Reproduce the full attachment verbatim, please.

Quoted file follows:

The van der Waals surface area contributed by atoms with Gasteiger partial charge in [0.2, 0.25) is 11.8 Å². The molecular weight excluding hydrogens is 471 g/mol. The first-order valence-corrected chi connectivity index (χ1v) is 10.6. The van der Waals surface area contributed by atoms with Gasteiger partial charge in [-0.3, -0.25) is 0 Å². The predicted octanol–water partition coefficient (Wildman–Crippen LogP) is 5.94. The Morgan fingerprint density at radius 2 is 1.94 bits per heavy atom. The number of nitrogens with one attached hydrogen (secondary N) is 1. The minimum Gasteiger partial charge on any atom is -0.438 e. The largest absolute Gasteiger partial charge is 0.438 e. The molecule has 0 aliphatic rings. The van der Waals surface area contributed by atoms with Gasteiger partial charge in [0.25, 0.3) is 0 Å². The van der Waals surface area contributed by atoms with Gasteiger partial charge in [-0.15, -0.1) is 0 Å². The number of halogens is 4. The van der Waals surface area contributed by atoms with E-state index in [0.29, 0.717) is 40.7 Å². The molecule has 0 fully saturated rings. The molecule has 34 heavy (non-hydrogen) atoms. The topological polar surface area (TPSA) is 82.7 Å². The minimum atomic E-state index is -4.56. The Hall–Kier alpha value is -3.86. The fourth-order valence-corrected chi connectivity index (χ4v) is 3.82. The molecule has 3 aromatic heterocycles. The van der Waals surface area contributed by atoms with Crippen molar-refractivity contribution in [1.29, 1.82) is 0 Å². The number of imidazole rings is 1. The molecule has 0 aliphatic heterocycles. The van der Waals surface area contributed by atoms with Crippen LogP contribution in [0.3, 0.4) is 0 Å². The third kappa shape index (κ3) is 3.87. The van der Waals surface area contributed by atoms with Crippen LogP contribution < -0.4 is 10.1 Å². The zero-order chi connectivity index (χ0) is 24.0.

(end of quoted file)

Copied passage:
The van der Waals surface area contributed by atoms with Gasteiger partial charge in [0.2, 0.25) is 11.8 Å². The molecular weight excluding hydrogens is 471 g/mol. The first-order valence-corrected chi connectivity index (χ1v) is 10.6. The van der Waals surface area contributed by atoms with Gasteiger partial charge in [-0.3, -0.25) is 0 Å². The predicted octanol–water partition coefficient (Wildman–Crippen LogP) is 5.94. The Morgan fingerprint density at radius 2 is 1.94 bits per heavy atom. The number of nitrogens with one attached hydrogen (secondary N) is 1. The minimum Gasteiger partial charge on any atom is -0.438 e. The largest absolute Gasteiger partial charge is 0.438 e. The molecule has 0 aliphatic rings. The van der Waals surface area contributed by atoms with Gasteiger partial charge in [0.25, 0.3) is 0 Å². The van der Waals surface area contributed by atoms with Gasteiger partial charge in [-0.15, -0.1) is 0 Å². The number of halogens is 4. The van der Waals surface area contributed by atoms with E-state index in [0.29, 0.717) is 40.7 Å². The molecule has 0 fully saturated rings. The molecule has 34 heavy (non-hydrogen) atoms. The topological polar surface area (TPSA) is 82.7 Å². The minimum atomic E-state index is -4.56. The Hall–Kier alpha value is -3.86. The fourth-order valence-corrected chi connectivity index (χ4v) is 3.82. The molecule has 3 aromatic heterocycles. The van der Waals surface area contributed by atoms with Crippen molar-refractivity contribution in [1.29, 1.82) is 0 Å². The number of imidazole rings is 1. The molecule has 0 aliphatic heterocycles. The van der Waals surface area contributed by atoms with Crippen LogP contribution in [0.3, 0.4) is 0 Å². The third kappa shape index (κ3) is 3.87. The van der Waals surface area contributed by atoms with Crippen LogP contribution < -0.4 is 10.1 Å². The zero-order chi connectivity index (χ0) is 24.0.